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Shrimp are underwater creatures packed with protein, antioxidants, minerals, and other essential nutrients. They’re one of the most popular types of seafood across the world — and according to WebMD, the average person consumes approximately 4 pounds of shrimp every year. But are shrimp considered a fish, shellfish, or something else?
Shrimp are not considered fish. Biologically, they’re classified as crustaceans. For culinary purposes, they’re categorized as shellfish. Read on to learn more about their traits, varieties, nutritional benefits, and why they’re sometimes mistaken for fish.
How Are Fish and Shrimp Different?
Aside from the fact that they both live in bodies of water, fish and shrimp have very little in common. Fish are vertebrates with an internal skeleton. Shrimp are invertebrates with an exoskeleton or carapace. Here are some of the other key differences between the two:
- Fish use their fins to travel in the water. Shrimp have ten sets of limbs which they use to move around.
- Fish have more features in common with other vertebrates like dogs or cats — they have teeth and a complex nervous system. Shrimp are arthropods, which means they’re more closely related to grasshoppers and spiders than to fish.
- Most types of fish have scales to protect their skin. Shrimp have exoskeletons in the form of a hardened shell to protect their body.
Why Is Shrimp Considered a Shellfish?
Shellfish is a colloquial term used to refer to aquatic invertebrates with exoskeletons such as clams, lobsters, crabs, and scallops. Most shellfish are found in saltwater, although there are quite a few species of freshwater shellfish.
Shellfish like shrimp are generally considered to be good sources of protein, omega-3 fatty acids, and other nutrients. They have a high carbohydrate content and are low in fat and calories.
What Are the Varieties of Shrimp?
Shrimp are best known for their soft and succulent meat. However, not all shrimp species are edible. Most of the shrimp available today are farmed and raised on a regulated diet. Here are some of the common edible shrimp varieties:
- White shrimp are a short-lived species primarily found on the eastern coast of the USA and the Gulf of Mexico. They’re actually classified as prawns. White shrimp taste sweeter and nuttier than most other shrimp varieties.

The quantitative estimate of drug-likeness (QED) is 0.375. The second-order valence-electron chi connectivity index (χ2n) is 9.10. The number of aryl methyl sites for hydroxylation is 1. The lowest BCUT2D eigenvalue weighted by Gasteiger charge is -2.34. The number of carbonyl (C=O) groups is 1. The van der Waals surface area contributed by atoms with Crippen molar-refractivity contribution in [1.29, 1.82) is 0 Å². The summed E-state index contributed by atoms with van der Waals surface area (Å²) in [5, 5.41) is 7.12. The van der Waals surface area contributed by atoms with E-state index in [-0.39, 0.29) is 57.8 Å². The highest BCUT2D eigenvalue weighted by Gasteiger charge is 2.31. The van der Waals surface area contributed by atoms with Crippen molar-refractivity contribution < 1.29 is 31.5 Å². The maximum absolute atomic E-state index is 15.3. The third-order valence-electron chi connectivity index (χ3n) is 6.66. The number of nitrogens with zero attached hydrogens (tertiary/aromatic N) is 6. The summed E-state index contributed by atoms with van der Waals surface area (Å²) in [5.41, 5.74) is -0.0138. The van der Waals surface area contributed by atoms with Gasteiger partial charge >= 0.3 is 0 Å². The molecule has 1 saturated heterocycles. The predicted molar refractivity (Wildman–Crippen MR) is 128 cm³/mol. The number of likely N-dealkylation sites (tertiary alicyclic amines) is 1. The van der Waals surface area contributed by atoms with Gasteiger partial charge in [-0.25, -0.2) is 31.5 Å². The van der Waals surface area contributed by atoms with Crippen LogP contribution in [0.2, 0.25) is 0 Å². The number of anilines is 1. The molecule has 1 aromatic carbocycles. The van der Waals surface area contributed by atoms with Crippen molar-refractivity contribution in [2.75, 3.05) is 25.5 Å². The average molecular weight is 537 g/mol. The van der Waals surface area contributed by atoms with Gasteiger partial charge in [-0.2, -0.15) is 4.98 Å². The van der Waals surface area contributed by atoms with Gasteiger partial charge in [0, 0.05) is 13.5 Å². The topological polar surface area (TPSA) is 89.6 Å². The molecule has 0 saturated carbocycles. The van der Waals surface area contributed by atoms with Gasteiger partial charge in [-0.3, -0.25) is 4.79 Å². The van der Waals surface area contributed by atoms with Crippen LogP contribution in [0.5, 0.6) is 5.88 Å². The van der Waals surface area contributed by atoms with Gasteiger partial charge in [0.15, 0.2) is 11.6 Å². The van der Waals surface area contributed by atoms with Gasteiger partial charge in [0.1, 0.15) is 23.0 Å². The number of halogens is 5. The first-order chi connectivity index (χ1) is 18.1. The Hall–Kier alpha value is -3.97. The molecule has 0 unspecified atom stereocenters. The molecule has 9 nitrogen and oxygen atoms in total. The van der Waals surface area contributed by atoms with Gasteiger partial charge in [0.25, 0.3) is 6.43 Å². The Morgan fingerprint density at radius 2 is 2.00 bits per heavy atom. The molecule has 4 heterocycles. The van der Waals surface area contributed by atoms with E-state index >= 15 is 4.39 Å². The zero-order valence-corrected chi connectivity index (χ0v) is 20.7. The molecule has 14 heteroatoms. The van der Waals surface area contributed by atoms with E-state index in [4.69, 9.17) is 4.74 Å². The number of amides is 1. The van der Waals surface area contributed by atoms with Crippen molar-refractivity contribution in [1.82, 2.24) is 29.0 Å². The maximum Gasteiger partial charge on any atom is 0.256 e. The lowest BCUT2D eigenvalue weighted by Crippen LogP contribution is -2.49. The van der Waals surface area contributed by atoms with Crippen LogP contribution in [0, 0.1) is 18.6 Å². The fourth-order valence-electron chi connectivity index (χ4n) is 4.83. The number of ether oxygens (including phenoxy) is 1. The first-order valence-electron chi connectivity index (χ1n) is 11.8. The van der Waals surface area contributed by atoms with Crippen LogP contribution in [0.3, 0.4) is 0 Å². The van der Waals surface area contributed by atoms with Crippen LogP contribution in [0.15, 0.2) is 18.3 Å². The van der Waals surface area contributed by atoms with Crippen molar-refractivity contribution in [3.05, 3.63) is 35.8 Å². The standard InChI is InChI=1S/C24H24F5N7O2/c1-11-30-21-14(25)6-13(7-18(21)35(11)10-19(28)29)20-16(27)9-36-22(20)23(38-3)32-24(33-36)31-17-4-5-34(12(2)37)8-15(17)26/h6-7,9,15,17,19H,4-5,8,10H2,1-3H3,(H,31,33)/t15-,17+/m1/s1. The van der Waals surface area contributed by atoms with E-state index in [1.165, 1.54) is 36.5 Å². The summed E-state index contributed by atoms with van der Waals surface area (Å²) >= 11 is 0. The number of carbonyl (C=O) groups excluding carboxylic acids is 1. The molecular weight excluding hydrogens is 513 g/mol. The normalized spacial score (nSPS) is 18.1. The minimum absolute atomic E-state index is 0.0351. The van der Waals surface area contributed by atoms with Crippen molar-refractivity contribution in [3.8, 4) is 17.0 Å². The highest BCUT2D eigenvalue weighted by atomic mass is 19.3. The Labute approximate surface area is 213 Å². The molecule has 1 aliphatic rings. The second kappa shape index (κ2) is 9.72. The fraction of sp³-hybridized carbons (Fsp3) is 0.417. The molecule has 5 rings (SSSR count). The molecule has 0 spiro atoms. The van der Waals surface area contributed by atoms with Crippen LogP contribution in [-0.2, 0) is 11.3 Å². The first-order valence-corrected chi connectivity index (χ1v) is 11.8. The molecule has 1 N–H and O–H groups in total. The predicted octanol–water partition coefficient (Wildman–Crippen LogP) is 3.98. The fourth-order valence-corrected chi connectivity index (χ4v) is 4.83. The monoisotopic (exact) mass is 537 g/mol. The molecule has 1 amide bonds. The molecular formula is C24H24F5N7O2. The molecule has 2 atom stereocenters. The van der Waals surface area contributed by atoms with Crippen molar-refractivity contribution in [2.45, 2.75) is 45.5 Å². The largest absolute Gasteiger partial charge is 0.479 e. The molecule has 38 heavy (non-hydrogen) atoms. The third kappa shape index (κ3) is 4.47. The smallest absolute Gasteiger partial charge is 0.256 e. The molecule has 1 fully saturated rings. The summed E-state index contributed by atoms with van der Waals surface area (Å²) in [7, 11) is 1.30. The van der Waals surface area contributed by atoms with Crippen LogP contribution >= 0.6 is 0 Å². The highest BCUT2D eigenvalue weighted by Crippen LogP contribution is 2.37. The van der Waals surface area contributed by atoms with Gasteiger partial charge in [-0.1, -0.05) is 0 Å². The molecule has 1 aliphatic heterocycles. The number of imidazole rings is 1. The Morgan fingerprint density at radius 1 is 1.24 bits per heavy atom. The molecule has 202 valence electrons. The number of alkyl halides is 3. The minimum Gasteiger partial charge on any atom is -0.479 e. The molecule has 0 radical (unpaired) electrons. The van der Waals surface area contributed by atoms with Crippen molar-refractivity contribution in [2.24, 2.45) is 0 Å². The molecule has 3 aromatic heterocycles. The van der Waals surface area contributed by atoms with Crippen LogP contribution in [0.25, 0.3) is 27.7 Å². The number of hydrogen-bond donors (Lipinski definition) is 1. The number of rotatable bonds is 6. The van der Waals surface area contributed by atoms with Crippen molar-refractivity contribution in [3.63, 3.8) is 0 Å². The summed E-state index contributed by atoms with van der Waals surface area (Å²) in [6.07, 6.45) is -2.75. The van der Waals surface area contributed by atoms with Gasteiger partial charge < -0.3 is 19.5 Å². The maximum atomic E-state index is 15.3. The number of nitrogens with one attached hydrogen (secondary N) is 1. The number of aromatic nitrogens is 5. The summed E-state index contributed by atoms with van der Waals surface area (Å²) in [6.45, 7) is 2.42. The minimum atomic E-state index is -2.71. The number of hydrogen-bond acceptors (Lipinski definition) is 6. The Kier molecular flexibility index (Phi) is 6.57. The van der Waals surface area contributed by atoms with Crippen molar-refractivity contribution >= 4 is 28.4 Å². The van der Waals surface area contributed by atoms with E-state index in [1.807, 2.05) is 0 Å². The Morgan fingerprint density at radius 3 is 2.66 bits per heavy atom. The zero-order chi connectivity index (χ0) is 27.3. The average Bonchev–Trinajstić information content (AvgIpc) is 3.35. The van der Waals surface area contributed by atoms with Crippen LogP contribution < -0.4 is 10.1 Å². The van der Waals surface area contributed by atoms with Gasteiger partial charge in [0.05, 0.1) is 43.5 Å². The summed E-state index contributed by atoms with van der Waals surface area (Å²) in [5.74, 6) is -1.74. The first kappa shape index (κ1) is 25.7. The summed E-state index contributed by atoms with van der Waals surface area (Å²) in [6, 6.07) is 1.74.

- Pink shrimp are available year-round. They’re the species you’ll most likely see in grocery stores. They have a mild and sweet taste and are usually seen in dishes featuring delicate sauces.
- Rock shrimp are usually considered as lobster substitutes for their hard shells. They can be found in the warm and deep waters of the western Atlantic Ocean.
- Brown shrimp contain more iodine, so they tend to have a more pronounced mineral flavor. The species is typically found in the North Sea and the northeast side of the Atlantic Ocean.
- Royal red shrimp are deep-water species typically found near continental slopes and shelves. They’re known for their bright red color when they’re raw. They may also be used as lobster substitutes, as their meat tends to be sweeter and more tender.
- Tiger shrimp are commonly found in Australia, South Asia, and Southeast Asia, although most that are sold today are farmed. They’re characterized by the stripes on their body.
What Are the Health Benefits of Shrimp?
Shrimp are low-carb and low-calorie food sources. They’re the perfect option if you’re trying to lose weight. Here are the other nutritional and health benefits of shrimp:
1) Promote Eye Health
Astaxanthin, the main pigment in a shrimp’s internal organs and exoskeleton, may help you maintain good eye health. It can protect the retina from oxidative damage due to prolonged sun exposure.
2) Strengthen Bones
Shellfish, like shrimp, contain Vitamin D and phosphorus, which enhance bone strength. These nutrients can also reduce the risk of osteoporosis and fractures as you age.
3) Lift Mood and Improve Brain Health
Shrimp have high levels of tryptophan, an essential amino acid that triggers the production of mood-regulating hormones like serotonin. They also contain vitamin B12 and omega-3, which are useful in keeping the brain healthy and reducing the risk of degenerative diseases like Alzheimer’s.
4) Lower Risks of Heart Disease
Shrimp have a high cholesterol content which can be worrying for those who are trying to be more careful with their food consumption. However, research shows that this doesn’t actually have an effect on one’s heart health.
In fact, shrimp’s omega-3 fatty acids can help increase good cholesterol levels and reduce the risks that you’ll develop heart disease. Astaxanthin will also help strengthen the arteries and prevent free radicals from damaging the cells. Also, eating shrimp shells can have additional benefits.
Are Shrimp Considered a Fish, ShellFish, Or Something Else?
Shrimp are shellfish, not fish. They’re invertebrates and crustaceans with sets of appendages that they use for swimming and eating. They’re found in both saltwater and freshwater habitats, although most of the shrimp available for consumption are farmed. Shrimp are also the most popular type of seafood.
Shrimp are mostly composed of water and protein. They offer a number of health and nutritional benefits, such as aiding weight loss, reducing the risk of heart disease, improving brain and eye health, and strengthening the bones.